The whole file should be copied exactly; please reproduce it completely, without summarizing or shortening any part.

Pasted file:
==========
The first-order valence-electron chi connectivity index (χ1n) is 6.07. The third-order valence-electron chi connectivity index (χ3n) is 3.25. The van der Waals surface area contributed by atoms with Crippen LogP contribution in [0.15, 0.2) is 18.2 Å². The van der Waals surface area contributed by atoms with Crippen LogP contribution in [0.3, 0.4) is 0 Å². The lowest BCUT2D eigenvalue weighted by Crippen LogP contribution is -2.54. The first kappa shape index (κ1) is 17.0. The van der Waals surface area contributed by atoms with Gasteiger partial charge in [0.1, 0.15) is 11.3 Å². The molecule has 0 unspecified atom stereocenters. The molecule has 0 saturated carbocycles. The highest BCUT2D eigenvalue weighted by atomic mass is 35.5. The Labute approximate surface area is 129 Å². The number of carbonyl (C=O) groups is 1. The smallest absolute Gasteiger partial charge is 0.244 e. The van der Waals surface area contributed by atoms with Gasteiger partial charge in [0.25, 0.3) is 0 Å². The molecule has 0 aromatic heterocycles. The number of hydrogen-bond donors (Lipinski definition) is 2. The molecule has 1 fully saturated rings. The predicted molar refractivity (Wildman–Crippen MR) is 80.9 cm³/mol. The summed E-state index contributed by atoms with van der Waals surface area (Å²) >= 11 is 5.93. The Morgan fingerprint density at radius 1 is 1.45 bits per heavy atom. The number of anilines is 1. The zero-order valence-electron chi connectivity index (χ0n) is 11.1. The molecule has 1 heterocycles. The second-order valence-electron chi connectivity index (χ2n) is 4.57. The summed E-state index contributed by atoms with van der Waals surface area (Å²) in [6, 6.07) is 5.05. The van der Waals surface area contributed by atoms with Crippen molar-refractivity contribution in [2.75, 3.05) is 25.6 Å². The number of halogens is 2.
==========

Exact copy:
The first-order valence-electron chi connectivity index (χ1n) is 6.07. The third-order valence-electron chi connectivity index (χ3n) is 3.25. The van der Waals surface area contributed by atoms with Crippen LogP contribution in [0.15, 0.2) is 18.2 Å². The van der Waals surface area contributed by atoms with Crippen LogP contribution in [0.3, 0.4) is 0 Å². The lowest BCUT2D eigenvalue weighted by Crippen LogP contribution is -2.54. The first kappa shape index (κ1) is 17.0. The van der Waals surface area contributed by atoms with Gasteiger partial charge in [0.1, 0.15) is 11.3 Å². The molecule has 0 unspecified atom stereocenters. The molecule has 0 saturated carbocycles. The highest BCUT2D eigenvalue weighted by atomic mass is 35.5. The Labute approximate surface area is 129 Å². The number of carbonyl (C=O) groups is 1. The smallest absolute Gasteiger partial charge is 0.244 e. The van der Waals surface area contributed by atoms with Gasteiger partial charge in [0.25, 0.3) is 0 Å². The molecule has 0 aromatic heterocycles. The number of hydrogen-bond donors (Lipinski definition) is 2. The molecule has 1 fully saturated rings. The predicted molar refractivity (Wildman–Crippen MR) is 80.9 cm³/mol. The summed E-state index contributed by atoms with van der Waals surface area (Å²) >= 11 is 5.93. The Morgan fingerprint density at radius 1 is 1.45 bits per heavy atom. The number of anilines is 1. The zero-order valence-electron chi connectivity index (χ0n) is 11.1. The molecule has 1 heterocycles. The second-order valence-electron chi connectivity index (χ2n) is 4.57. The summed E-state index contributed by atoms with van der Waals surface area (Å²) in [6, 6.07) is 5.05. The van der Waals surface area contributed by atoms with Crippen molar-refractivity contribution in [2.75, 3.05) is 25.6 Å². The number of halogens is 2.